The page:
Overall, I'd recommend this novel to anyone who loves sci-fi and/or fairy tales. Lewis is an excellent author, and you don't want to miss out on these stories.

Order Spinning Starlight today!

Tuesday, October 6, 2015


Rating: B-
Violet is on the run. After the Duchess of the Lake catches Violet with Ash, the hired companion at the Palace of the Lake, Violet has no choice but to escape the Jewel or face certain death. So along with Ash and her best friend, Raven, Violet runs away from her unbearable life of servitude.

But no one said leaving the Jewel would be easy. As they make their way through the circles of the Lone City, Regimentals track their every move, and the trio barely manages to make it out unscathed and into the safe haven they were promised—a mysterious house in the Farm.

But there’s a rebellion brewing, and Violet has found herself in the middle of it. Alongside a new ally, Violet discovers her Auguries are much more powerful than she ever imagined. But is she strong enough to rise up against the Jewel and everything she has ever known?

The White Rose is a raw, captivating sequel to The Jewel that fans won’t be able to put down until the final shocking moments.

My thoughts on the book:
I really enjoyed The Jewel, so I was looking forward to its sequel. While The White Rose didn't necessarily disappoint me, it didn't really live up to my expectations, either. The relationship between Violet and Ash is already falling flat, and Raven is annoying, too. The plot itself is okay, but some of the stuff is just not 100% believable, even for a work of fiction. The pacing is a bit slow in spots, and the ending isn't exactly memorable. I'm still looking forward to the next installment, but I'm not as excited about it as I was before reading The White Rose.

Violet is a decent character, even though she's a bit self-absorbed at times. I still enjoy reading from her perspective, and she is growing throughout the course of the novel. Some of her decisions are strange, but overall, she's a pretty solid lead. Ash is getting to be annoying. He's like a child who wants to help his mommy in the kitchen, but only makes a mess. I'm just not a huge fan of his anymore. The same goes for Raven. She's obnoxious and needy, and I kind of just want her to go away. The rest of the characters aren't that memorable. Lucien is becoming pretty interesting, though.

The plot itself is a bit boring in places, though it does take detours through Ash's past. At the end of the day, though, Ash just seems bitter, angsty, and whiny. I would much prefer a different love interest. Anyway, on top of that, the world-building and growth is extremely well-done, The writing itself is lovely and engaging. And aside from some clunky parts, the story flows nicely. The ending isn't exactly memorable, but it isn't awful, either. 

Overall, I'd recommend this book to anyone who enjoyed The Jewel. It's definitely a decent follow-up. 

Order The White Rose

Sunday, October 4, 2015


Rating: F
Release Date: 10/6/15
Lo-Melkhiin killed three hundred girls before he came to her village, looking for a wife. When she sees the dust cloud on the horizon, she knows he has arrived. She knows he will want the loveliest girl: her sister. She vows she will not let her be next.

And so she is taken in her sister's place, and she believes death will soon follow. Lo-Melkhiin's court is a dangerous palace filled with pretty things: intricate statues with wretched eyes, exquisite threads to weave the most beautiful garments. She sees everything as if for the last time.But the first sun rises and sets, and she is not dead. Night after night, Lo-Melkhiin comes to her and listens to the stories she tells, and day after day she is awoken by the sunrise. Exploring the palace, she begins to unlock years of fear that have tormented and silenced a kingdom. Lo-Melkhiin was not always a cruel ruler. Something went wrong.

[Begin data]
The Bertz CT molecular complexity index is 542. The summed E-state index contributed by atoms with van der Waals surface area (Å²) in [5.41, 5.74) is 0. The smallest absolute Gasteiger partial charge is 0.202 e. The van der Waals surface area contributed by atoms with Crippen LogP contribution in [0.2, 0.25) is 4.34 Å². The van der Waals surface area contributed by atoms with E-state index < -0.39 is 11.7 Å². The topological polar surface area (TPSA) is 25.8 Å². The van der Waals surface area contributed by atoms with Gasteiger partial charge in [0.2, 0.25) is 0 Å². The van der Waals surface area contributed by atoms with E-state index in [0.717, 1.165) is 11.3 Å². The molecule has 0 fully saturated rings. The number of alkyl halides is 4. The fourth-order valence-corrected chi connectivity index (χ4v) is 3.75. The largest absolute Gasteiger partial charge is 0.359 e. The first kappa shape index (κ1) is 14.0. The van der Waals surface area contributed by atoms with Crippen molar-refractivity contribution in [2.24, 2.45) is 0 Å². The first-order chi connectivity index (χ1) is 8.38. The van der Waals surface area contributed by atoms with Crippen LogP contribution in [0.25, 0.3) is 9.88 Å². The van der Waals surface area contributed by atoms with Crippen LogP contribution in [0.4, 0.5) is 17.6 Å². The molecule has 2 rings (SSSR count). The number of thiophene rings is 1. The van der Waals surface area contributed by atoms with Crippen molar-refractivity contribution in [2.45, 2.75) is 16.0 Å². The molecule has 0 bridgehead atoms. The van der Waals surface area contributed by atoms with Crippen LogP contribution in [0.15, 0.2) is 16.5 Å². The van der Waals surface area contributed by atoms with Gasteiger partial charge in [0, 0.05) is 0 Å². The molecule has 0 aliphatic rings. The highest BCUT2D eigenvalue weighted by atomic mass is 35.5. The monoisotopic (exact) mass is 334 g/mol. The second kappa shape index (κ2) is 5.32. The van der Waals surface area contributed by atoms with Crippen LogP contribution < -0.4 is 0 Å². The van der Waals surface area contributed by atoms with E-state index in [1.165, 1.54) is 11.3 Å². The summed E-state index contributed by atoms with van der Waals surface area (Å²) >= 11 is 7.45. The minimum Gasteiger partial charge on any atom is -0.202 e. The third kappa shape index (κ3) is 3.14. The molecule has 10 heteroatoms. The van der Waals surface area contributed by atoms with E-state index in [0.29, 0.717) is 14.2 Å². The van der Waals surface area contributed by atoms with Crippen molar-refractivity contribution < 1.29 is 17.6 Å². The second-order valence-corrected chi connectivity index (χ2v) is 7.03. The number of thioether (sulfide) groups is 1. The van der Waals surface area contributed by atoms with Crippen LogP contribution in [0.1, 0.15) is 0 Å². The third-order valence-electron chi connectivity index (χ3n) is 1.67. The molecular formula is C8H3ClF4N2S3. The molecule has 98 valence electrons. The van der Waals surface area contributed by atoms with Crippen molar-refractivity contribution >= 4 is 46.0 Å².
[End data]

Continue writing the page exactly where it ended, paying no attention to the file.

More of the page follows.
Far away, in their village, her sister is mourning. Through her pain, she calls upon the desert winds, conjuring a subtle unseen magic, and something besides death stirs the air.

Back at the palace, the words she speaks to Lo-Melkhiin every night are given a strange life of their own. Little things, at first: a dress from home, a vision of her sister. With each tale she spins, her power grows. Soon she dreams of bigger, more terrible magic: power enough to save a king, if she can put an end to the rule of a monster.

My thoughts on the book:
This book has an amazing premise, and I was so excited to read it. However, it really fell flat for me. The writing is awful. The author doesn't use contractions. at. all. I almost pulled my hair out by the end of the book. The story is a bit convoluted. The characters are all the same, and have the same voice, so when conversations were had, I couldn't even tell who was talking. The ending is meh. The pacing is slow. This was just a dud. I say check it out from the library first. Some people really loved it, but I really hated it. 

The two sisters are just really boring. I can't even remember their names, or if they had names. I dozed off reading this book several times. Also, they were exactly alike. They talked the same and acted similarly. It was so dull. I didn't like either of them. Lo-Melkhiin is also boring. This villain was supposed to be terrifying, but he was a total snoozefest. I really didn't care if he killed everyone and everything. Maybe the world could start over with more interesting characters then. 

The writing was horrendous. In a lot of parts it was unclear, the narrative just didn't fit with the story it was supposed to be re-telling, and the lack of contractions made me want to die. I was hoping Lo-Melkhiin would come for me by the 50% mark, just so I could be put out of my misery. The pacing was so slow that I thought the book would never end. The world-building was unclear at best and non-existent at worst. 

Overall, I'd recommend skipping this book, but since some people did like it, I say check it out from the library. If you enjoy it, that's great. If you're like me and lack of contractions, awful writing, and vapid characters make you want to die, then pass on this one.